Salvadoran police say photos that surfaced Friday show the legal adviser to American missionaries jailed in Haiti may be the lead suspect in a human trafficking ring involving child prostitution in El Salvador.
Police say they are waiting for fingerprints to determine if Jorge Anibal Torres Puello is also wanted in El Salvador on charges of promoting prostitution among children in what has been one of the nation's most vexing social problems.
The controversy surrounding the 42-year-old legal adviser -- a key figure in the drama surrounding 10 Americans accused of trying to take 33 children out of Haiti -- exploded yesterday when Salvadoran police announced they were trying to determine if the legal advisor was the notorious child trafficker.
Police said the probe began when they were asked by Dominican officials to search for connections, but did not elaborate.
During a press conference, Cotto said that mug shots of Jorge Torres Orellana -- wanted for promoting prostitution and posting explicit photos of children on the Internet -- shared a remarkable likeness to a photo of Torres Puello.
In an interview with The New York Times, Torres Puello denied any connection to the Salvadoran fugitive, saying ``I don't have anything to do with El Salvador.''
For the past two weeks, the U.S. church group has come under scrutiny for skirting the laws of Haiti to remove the children in the aftermath of the devastating earthquake that tore through the capital on Jan. 12.
In the wake of their arrest, members of the Central Valley Baptist Church have said their leader, Laura Silsby, mislead them about the legitimacy of their mission in Haiti.
But with the recent announcement by Salvadoran police, attention has turned to Torres Puello, who has been representing himself as a legal counsel to the group.
Though he claims to have a law license, the Santo Domingo address listed on Puello Consulting's website turned out to be the office of Alejandro Puello, Torres Puello's cousin.
Alejandro Puello showed a Miami Herald reporter on Friday around the bare, one-room office in a working-class neighborhood and said Torres Puello has never worked with him, and that his cousin is not a lawyer.
``Jorge Puello has nothing to do with this office,'' he said.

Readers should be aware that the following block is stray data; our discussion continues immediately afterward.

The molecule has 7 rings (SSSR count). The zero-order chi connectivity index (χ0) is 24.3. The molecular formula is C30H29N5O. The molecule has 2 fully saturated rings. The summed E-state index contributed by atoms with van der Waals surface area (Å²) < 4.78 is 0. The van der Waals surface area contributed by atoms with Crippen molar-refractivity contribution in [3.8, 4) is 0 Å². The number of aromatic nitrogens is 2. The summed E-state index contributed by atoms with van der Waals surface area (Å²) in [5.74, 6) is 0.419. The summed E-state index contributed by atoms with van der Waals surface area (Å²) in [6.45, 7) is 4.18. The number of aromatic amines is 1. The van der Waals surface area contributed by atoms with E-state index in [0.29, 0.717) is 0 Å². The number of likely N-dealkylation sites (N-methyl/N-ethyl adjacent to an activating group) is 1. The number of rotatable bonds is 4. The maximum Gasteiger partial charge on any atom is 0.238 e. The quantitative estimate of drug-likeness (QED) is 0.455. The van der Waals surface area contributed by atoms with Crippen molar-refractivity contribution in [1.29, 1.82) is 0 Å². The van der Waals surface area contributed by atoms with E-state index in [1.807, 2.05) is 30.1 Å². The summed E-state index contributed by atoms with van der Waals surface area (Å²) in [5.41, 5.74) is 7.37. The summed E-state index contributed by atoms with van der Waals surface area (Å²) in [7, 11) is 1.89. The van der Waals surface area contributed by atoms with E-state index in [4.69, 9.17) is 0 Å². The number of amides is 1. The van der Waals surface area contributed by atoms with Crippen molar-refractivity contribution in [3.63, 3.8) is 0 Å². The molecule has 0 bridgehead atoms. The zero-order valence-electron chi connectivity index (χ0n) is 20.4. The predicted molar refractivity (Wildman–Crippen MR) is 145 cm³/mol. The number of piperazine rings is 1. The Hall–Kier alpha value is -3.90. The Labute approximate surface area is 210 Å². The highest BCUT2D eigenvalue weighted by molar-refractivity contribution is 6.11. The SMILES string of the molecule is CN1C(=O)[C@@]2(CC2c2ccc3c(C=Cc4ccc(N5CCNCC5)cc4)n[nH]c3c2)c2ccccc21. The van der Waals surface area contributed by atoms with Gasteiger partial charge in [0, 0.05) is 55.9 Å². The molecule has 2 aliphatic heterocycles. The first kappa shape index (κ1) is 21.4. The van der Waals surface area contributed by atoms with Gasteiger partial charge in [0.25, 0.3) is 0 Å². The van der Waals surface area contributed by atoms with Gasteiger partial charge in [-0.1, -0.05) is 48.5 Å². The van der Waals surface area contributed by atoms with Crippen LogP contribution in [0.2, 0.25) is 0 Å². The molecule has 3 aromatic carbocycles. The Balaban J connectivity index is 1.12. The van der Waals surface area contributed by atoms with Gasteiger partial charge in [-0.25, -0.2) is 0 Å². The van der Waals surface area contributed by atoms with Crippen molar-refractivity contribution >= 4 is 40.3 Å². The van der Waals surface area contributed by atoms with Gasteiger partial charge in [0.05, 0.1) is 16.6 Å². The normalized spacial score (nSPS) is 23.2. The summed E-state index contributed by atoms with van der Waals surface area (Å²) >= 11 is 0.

Alejandro Puello, 27, said he was unaware of any ties that his cousin may have with human trafficking in El Salvador.
He said he thought his cousin was born in New York and lived in Canada until recently.
Alejandro Puello -- who said he is licensed to practice law in the Dominican Republic -- said he challenged his cousin when he learned Torres Puello was lending legal advice to the American church group.
``I said, `Jorge, how, if you're not a lawyer?' '' he said. ``He told me, `I hired a lawyer for them in Haiti.' ''
During the press conference Friday in El Salvador, police said they will seek Torres Puello's extradition if evidence shows he is indeed the fugitive and accused child trafficker Torres Orellana.
Charges were filed last year against Torres Orellana after three young girls escaped captivity and led police to the house where they had previously been held.
Also charged was Ana Josefa Galvarina Ramirez Orellana. Though it is not clear how Torres Orellana escaped, Ramirez was convicted of trafficking humans between El Salvador, the Dominican Republic and Nicaragua.
Gerardo Reyes can be reached at greyes@ElNuevoHerald.com
Adviser to jailed U.S. missionaries in Haiti draws child-prostitution scrutiny
We've upgraded our reader commenting system. Learn more about the new features.
The Baltimore Sun encourages civil dialogue related to our stories; you must register and log-in to our site in order to participate. We reserve the right to remove any user and to delete comments that violate our Terms of Service. By commenting, you agree to these terms. Please flag inappropriate comments.